Clinton and Trump spar over tax policy with new proposals

Tax Hot Topics: Clinton Trump spar on taxThe Democratic presidential nominee, Hillary Clinton, responded to the new tax proposals of the Republican nominee, Donald Trump, by updating her own tax platform with changes that would expand the cash method of accounting, quadruple the deduction for startup costs, and create a new standard deduction for small businesses.

Clinton added the tax proposals as part of a new platform she says is meant to encourage small business growth. The new tax proposals would:
  • Create a standard deduction for “small businesses” to replace the tracking of certain “overhead costs”
  • Increase the $5,000 deduction for startup costs to $20,000
  • Preserve the zero capital gains rate on small business stock
  • Expand the availability of the cash method of accounting to include businesses with up to $25 million in gross receipts and allow businesses with less than $1 million to avoid tracking inventory
  • Simplify and expand the Affordable Care Act health-care tax credit for small employers

She released the new proposals shortly after Trump updated his own plan to align it more closely with the House Republican tax reform “blueprint.” Trump is now promising full expensing of business equipment, a better deduction for child care expenses and a top individual rate of 33% (compared with his earlier proposals of 25%).

For additional information, contact Mel Schwarz, +1 202 521 1564, or Dustin Stamper, +1 202 861 4144.

Tax professional standards statement
This content supports Grant Thornton LLP’s marketing of professional services and is not written tax advice directed at the particular facts and circumstances of any person. If you are interested in the topics presented herein, we encourage you to contact us or an independent tax professional to discuss their potential application to your particular situation. Nothing herein shall be construed as imposing a limitation on any person from disclosing the tax treatment or tax structure of any matter addressed herein. To the extent this content may be considered to contain written tax advice, any written advice contained in, forwarded with or attached to this content is not intended by Grant Thornton LLP to be used, and cannot be used, by any person for the purpose of avoiding penalties that may be imposed under the Internal Revenue Code.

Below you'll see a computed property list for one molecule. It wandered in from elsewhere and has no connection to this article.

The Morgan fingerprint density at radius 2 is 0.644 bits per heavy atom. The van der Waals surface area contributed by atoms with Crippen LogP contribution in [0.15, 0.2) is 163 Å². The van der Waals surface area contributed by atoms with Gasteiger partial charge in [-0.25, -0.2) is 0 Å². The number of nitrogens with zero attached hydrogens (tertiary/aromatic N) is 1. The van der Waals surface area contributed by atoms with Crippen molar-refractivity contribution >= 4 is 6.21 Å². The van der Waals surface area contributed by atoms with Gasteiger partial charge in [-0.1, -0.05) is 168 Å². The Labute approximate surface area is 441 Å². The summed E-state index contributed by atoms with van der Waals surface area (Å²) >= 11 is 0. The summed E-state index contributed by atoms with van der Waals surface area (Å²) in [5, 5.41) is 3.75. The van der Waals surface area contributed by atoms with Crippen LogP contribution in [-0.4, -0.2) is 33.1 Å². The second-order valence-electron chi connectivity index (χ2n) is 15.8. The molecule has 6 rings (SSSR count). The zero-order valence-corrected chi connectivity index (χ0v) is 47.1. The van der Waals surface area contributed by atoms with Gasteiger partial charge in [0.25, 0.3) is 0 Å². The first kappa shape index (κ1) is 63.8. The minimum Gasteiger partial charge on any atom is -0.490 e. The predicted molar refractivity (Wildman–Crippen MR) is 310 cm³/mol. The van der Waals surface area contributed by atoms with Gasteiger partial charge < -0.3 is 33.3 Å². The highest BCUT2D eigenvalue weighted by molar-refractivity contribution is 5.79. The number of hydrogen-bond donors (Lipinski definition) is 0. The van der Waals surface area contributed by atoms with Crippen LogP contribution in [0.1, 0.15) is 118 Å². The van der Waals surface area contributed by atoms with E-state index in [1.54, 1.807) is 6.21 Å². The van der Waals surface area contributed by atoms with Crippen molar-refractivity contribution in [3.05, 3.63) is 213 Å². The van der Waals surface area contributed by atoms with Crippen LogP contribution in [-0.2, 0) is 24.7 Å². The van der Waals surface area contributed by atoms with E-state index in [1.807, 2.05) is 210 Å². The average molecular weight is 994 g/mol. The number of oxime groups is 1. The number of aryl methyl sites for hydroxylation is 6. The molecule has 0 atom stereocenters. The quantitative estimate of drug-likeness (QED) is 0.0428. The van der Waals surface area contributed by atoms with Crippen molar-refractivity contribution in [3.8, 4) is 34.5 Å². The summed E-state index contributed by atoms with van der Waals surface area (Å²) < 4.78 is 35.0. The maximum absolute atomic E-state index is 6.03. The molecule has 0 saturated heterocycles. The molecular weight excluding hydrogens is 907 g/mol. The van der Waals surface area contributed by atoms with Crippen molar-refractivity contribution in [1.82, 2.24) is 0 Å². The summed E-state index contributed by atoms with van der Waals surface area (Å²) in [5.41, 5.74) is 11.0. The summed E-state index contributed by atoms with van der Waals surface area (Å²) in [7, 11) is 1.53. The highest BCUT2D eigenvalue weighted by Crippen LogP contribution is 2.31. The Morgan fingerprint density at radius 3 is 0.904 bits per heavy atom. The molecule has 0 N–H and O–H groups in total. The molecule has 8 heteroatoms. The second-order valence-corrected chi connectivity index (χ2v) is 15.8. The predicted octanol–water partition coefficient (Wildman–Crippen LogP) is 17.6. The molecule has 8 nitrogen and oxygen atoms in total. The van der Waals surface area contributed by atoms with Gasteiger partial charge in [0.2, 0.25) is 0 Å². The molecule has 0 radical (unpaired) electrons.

The information contained herein is general in nature and is based on authorities that are subject to change. It is not, and should not be construed as, accounting, legal or tax advice provided by Grant Thornton LLP to the reader. This material may not be applicable to, or suitable for, the reader’s specific circumstances or needs and may require consideration of tax and nontax factors not described herein. Contact Grant Thornton LLP or other tax professionals prior to taking any action based upon this information. Changes in tax laws or other factors could affect, on a prospective or retroactive basis, the information contained herein; Grant Thornton LLP assumes no obligation to inform the reader of any such changes. All references to “Section,” “Sec.,” or “§” refer to the Internal Revenue Code of 1986, as amended.